Authors: Andrew Garcia and Gary Wallace, CPA
Because of the recent poor economic climate, states have been in search of additional sources of revenue. One potential source that has received an increasing amount of attention is unclaimed property (“escheat”). Unclaimed property is defined as any tangible or intangible property that has been unclaimed by its owner for an extended period of time. Although the types of property reportable to and claimed by the states continues to expand, major categories include:
- Unclaimed wages and accounts payable
- Uncashed dividend checks
- Credit balances of accounts receivable
- Unredeemed rebates and unused gift cards
- Amounts distributable from employee benefit plans
- Unredeemed vendor credits
- Interest and dividend payments
- Stock and other securities
- Retained asset accounts
There are currently estimated tens of billions of dollars in unclaimed property throughout the U.S.
All 50 states have laws that require businesses (known as holders) who have unclaimed property to remit any money or property owed to the rightful owner to the proper state after a certain period of time, or “dormancy period,” has passed. This period typically ranges from one to five years, depending on the type of property.
Most states have now begun to use unclaimed property as a way to potentially reduce or eliminate their budget deficits while not technically raising taxes. This had led to a noticeable increase in unclaimed property audits. These audits can last for years, with look back periods that usually range from five to twenty years. In addition, penalties and interest that have to be paid by companies as a result of noncompliance can be considerable. If a business has not filed unclaimed property filings, the look back period may be unlimited.
Manufacturers, distributors and retailers need to be aware, as states are becoming more aggressive on their “definitions” of unclaimed property. For example, some states have begun to include inventory, vendor samples, coupons, unused magazine subscriptions, and other items that some companies argue should not be considered unclaimed property. For example, in McKesson Corp. v. Cook, the auditor hired by the State of Delaware began requesting information on inventory mismatches, including vendor samples, five years into its audit of McKesson Corp., even though Delaware had not changed its statutes or regulations to put companies on notice for this category of property. In an apparent response to the outcry over the lawsuit and other pressures, Delaware passed legislation that provides a limited exclusion for inventory mismatches and vendor samples. This exclusion does not apply to other states.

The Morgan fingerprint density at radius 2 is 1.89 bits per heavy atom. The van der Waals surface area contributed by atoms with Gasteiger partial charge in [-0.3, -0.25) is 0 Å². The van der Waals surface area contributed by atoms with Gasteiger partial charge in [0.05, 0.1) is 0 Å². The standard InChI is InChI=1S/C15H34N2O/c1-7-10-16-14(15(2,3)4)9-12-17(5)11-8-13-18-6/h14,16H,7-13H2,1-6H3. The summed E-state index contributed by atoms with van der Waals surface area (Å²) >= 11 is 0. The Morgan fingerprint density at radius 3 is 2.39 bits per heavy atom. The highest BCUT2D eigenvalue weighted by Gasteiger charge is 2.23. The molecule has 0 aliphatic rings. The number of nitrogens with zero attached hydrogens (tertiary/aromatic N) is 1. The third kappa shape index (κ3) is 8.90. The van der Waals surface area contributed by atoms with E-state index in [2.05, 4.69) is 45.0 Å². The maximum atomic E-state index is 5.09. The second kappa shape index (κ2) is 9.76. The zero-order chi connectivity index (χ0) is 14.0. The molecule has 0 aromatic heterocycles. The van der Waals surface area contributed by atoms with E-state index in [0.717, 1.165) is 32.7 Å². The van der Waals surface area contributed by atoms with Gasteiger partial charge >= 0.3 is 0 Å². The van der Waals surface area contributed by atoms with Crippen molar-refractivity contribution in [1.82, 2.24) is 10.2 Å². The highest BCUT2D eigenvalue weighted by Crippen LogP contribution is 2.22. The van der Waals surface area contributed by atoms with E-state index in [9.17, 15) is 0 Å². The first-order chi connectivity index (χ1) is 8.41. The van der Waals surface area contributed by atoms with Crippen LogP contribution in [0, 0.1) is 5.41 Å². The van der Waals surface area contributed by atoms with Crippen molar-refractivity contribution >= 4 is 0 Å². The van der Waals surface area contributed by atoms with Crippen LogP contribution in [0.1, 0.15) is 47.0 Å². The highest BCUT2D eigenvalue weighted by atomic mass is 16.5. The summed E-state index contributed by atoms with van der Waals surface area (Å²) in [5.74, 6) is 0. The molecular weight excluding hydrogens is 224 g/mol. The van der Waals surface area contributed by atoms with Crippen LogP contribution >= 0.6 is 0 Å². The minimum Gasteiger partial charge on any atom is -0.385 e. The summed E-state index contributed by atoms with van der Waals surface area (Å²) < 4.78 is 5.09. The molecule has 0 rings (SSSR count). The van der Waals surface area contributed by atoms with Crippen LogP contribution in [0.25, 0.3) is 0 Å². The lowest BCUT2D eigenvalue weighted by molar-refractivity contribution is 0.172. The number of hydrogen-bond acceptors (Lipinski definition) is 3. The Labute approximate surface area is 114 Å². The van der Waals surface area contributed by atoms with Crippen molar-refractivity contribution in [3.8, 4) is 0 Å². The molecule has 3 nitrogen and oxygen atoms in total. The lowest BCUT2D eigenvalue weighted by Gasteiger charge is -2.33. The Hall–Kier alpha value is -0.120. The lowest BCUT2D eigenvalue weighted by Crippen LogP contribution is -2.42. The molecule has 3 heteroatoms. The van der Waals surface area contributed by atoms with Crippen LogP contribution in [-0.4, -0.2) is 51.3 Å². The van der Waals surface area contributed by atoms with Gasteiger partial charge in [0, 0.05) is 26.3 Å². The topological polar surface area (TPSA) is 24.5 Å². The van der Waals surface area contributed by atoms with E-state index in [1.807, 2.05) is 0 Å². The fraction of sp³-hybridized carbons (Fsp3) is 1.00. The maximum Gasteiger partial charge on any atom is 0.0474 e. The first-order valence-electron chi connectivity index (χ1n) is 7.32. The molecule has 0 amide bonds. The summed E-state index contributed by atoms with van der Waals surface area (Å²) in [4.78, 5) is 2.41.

Rebates and gift cards have also been especially problematic. For example, in Fitzgerald v. Young America Corp., the treasurer of the State of Iowa filed a lawsuit against Young America Corp. and other companies to compel them to disclose their records to determine whether their rebate programs were in compliance with the state’s unclaimed property laws. The Iowa District Court denied the defendants motion for summary judgment, indicating that just because the defendants may no longer be in possession of the property did not mean that the defendants were not holders under the statute and therefore obligated to satisfy the state’s unclaimed property reporting an remittance requirements.
Some states have been very aggressive in taking advantage of this high noncompliance rate, and in many states, unclaimed property audits can result in a major source of revenue for the government. Delaware, for example, is estimated to take in as much as $484 million in unclaimed property in 2013. Even though unclaimed property is not even considered a tax, it is still the state’s third largest source of revenue.
Delaware has been advantaged in the search for revenue because of the unique sourcing law concerning unclaimed property. The Supreme Court established a rule that if the address of the owner of the property is unknown, then the property remits to the holder’s state of corporate domicile. This law, in combination with the absence of any address records for a large portion of Delaware’s long look- back period and the fact that many businesses are incorporated in the state of Delaware, created the potential for Delaware to reap enormous gains.
Delaware recently opened a Voluntary Disclosure program (VDA), in order to provide relief to holders of Unclaimed Property. The VDA program limits the look- back period for non filers to 1996, rather than 1981.It also shortens the review time considerably and waives interest and penalties on past-due unclaimed property. In order to qualify for participation in the Delaware VDA program, holders must not be currently under audit or have received a notice of audit, and must enroll in the program by June 30, 2013 and enter a settlement and remit all past-due unclaimed property by June 30, 2014.
Manufacturing, Distribution and Retail businesses should be aware of the unclaimed property laws of the various states and take action to be in compliance. VDA programs, such as Delaware’s, may provide an opportunity to become compliant, while limiting the period of review, as well as exposure to substantial penalties.
Contact Gary Wallace at email@example.com or your Tax Team for additional information on how your business may be impacted by unclaimed property.
The information contained within this article is provided for informational purposes only and is current as of the date published. Online readers are advised not to act upon this information without seeking the service of a professional accountant, as this article is not a substitute for obtaining accounting, tax, or financial advice from a professional accountant.